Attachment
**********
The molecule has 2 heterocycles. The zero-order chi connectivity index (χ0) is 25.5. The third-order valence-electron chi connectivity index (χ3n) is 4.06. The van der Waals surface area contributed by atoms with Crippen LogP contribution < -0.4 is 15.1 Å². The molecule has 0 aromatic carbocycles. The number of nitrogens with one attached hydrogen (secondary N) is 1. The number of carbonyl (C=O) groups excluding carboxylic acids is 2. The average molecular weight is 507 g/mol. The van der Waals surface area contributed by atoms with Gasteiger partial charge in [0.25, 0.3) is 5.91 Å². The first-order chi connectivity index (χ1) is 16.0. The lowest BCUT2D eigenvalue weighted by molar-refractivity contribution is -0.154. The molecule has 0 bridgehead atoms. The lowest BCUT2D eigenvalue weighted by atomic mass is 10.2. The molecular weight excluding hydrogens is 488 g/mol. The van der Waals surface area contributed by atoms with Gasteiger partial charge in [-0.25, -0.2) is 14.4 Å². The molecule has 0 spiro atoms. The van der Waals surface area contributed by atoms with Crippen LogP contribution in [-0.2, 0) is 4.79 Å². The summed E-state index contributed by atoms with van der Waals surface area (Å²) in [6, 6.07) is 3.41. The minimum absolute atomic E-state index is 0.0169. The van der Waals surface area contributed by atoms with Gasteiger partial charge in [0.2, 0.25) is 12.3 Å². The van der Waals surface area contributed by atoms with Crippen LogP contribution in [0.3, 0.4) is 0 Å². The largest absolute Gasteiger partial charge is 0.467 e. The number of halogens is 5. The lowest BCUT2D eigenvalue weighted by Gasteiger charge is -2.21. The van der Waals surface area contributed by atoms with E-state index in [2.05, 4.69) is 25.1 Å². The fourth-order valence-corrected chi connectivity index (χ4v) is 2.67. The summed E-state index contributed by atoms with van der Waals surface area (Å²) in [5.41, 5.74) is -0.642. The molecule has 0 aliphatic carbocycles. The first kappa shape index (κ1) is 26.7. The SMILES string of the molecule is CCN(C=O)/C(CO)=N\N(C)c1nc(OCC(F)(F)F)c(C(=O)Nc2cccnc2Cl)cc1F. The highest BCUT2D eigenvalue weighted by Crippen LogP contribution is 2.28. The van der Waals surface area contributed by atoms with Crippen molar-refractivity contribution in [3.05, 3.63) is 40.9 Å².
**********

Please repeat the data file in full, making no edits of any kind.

The molecule has 2 heterocycles. The zero-order chi connectivity index (χ0) is 25.5. The third-order valence-electron chi connectivity index (χ3n) is 4.06. The van der Waals surface area contributed by atoms with Crippen LogP contribution < -0.4 is 15.1 Å². The molecule has 0 aromatic carbocycles. The number of nitrogens with one attached hydrogen (secondary N) is 1. The number of carbonyl (C=O) groups excluding carboxylic acids is 2. The average molecular weight is 507 g/mol. The van der Waals surface area contributed by atoms with Gasteiger partial charge in [0.25, 0.3) is 5.91 Å². The first-order chi connectivity index (χ1) is 16.0. The lowest BCUT2D eigenvalue weighted by molar-refractivity contribution is -0.154. The molecule has 0 bridgehead atoms. The lowest BCUT2D eigenvalue weighted by atomic mass is 10.2. The molecular weight excluding hydrogens is 488 g/mol. The van der Waals surface area contributed by atoms with Gasteiger partial charge in [-0.25, -0.2) is 14.4 Å². The molecule has 0 spiro atoms. The van der Waals surface area contributed by atoms with Crippen LogP contribution in [-0.2, 0) is 4.79 Å². The summed E-state index contributed by atoms with van der Waals surface area (Å²) in [6, 6.07) is 3.41. The minimum absolute atomic E-state index is 0.0169. The van der Waals surface area contributed by atoms with Gasteiger partial charge in [0.2, 0.25) is 12.3 Å². The van der Waals surface area contributed by atoms with Crippen LogP contribution in [0.3, 0.4) is 0 Å². The largest absolute Gasteiger partial charge is 0.467 e. The number of halogens is 5. The lowest BCUT2D eigenvalue weighted by Gasteiger charge is -2.21. The van der Waals surface area contributed by atoms with E-state index in [2.05, 4.69) is 25.1 Å². The fourth-order valence-corrected chi connectivity index (χ4v) is 2.67. The summed E-state index contributed by atoms with van der Waals surface area (Å²) in [5.41, 5.74) is -0.642. The molecule has 0 aliphatic carbocycles. The first kappa shape index (κ1) is 26.7. The SMILES string of the molecule is CCN(C=O)/C(CO)=N\N(C)c1nc(OCC(F)(F)F)c(C(=O)Nc2cccnc2Cl)cc1F. The highest BCUT2D eigenvalue weighted by Crippen LogP contribution is 2.28. The van der Waals surface area contributed by atoms with Crippen molar-refractivity contribution in [3.05, 3.63) is 40.9 Å².